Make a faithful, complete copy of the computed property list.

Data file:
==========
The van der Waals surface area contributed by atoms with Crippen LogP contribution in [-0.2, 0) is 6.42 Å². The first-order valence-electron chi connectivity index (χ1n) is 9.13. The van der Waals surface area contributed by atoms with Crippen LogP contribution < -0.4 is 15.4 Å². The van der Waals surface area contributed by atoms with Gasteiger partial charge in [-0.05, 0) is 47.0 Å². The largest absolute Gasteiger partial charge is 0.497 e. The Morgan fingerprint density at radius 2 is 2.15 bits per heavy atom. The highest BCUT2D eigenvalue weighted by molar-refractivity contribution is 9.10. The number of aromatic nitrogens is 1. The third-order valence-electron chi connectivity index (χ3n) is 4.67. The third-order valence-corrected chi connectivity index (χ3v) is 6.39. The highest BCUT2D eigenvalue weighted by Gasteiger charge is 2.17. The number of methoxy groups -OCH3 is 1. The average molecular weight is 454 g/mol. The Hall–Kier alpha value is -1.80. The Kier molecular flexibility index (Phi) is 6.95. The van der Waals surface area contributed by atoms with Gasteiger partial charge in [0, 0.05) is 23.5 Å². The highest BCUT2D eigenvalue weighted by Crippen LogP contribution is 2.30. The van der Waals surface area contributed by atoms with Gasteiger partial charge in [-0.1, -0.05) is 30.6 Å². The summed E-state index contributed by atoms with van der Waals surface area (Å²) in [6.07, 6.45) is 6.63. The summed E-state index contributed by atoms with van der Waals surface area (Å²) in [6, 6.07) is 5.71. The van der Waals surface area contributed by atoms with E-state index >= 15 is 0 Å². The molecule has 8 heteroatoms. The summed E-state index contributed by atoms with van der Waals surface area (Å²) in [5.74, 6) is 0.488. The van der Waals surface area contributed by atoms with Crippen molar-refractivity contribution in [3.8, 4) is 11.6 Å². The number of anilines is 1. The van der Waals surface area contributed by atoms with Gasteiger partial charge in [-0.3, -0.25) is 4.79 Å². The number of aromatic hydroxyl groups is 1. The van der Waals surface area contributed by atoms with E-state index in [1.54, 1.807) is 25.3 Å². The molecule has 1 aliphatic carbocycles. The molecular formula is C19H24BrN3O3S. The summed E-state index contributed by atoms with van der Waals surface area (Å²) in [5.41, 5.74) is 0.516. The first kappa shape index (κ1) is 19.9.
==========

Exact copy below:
The van der Waals surface area contributed by atoms with Crippen LogP contribution in [-0.2, 0) is 6.42 Å². The first-order valence-electron chi connectivity index (χ1n) is 9.13. The van der Waals surface area contributed by atoms with Crippen LogP contribution < -0.4 is 15.4 Å². The van der Waals surface area contributed by atoms with Gasteiger partial charge in [-0.05, 0) is 47.0 Å². The largest absolute Gasteiger partial charge is 0.497 e. The Morgan fingerprint density at radius 2 is 2.15 bits per heavy atom. The highest BCUT2D eigenvalue weighted by molar-refractivity contribution is 9.10. The number of aromatic nitrogens is 1. The third-order valence-electron chi connectivity index (χ3n) is 4.67. The third-order valence-corrected chi connectivity index (χ3v) is 6.39. The highest BCUT2D eigenvalue weighted by Gasteiger charge is 2.17. The number of methoxy groups -OCH3 is 1. The average molecular weight is 454 g/mol. The Hall–Kier alpha value is -1.80. The Kier molecular flexibility index (Phi) is 6.95. The van der Waals surface area contributed by atoms with Gasteiger partial charge in [0, 0.05) is 23.5 Å². The highest BCUT2D eigenvalue weighted by Crippen LogP contribution is 2.30. The van der Waals surface area contributed by atoms with Gasteiger partial charge in [-0.1, -0.05) is 30.6 Å². The summed E-state index contributed by atoms with van der Waals surface area (Å²) in [6.07, 6.45) is 6.63. The summed E-state index contributed by atoms with van der Waals surface area (Å²) in [6, 6.07) is 5.71. The van der Waals surface area contributed by atoms with E-state index >= 15 is 0 Å². The molecule has 8 heteroatoms. The summed E-state index contributed by atoms with van der Waals surface area (Å²) in [5.74, 6) is 0.488. The van der Waals surface area contributed by atoms with Crippen molar-refractivity contribution in [3.8, 4) is 11.6 Å². The number of anilines is 1. The van der Waals surface area contributed by atoms with Gasteiger partial charge in [-0.3, -0.25) is 4.79 Å². The number of aromatic hydroxyl groups is 1. The van der Waals surface area contributed by atoms with E-state index in [1.54, 1.807) is 25.3 Å². The molecule has 1 aliphatic carbocycles. The molecular formula is C19H24BrN3O3S. The summed E-state index contributed by atoms with van der Waals surface area (Å²) in [5.41, 5.74) is 0.516. The first kappa shape index (κ1) is 19.9.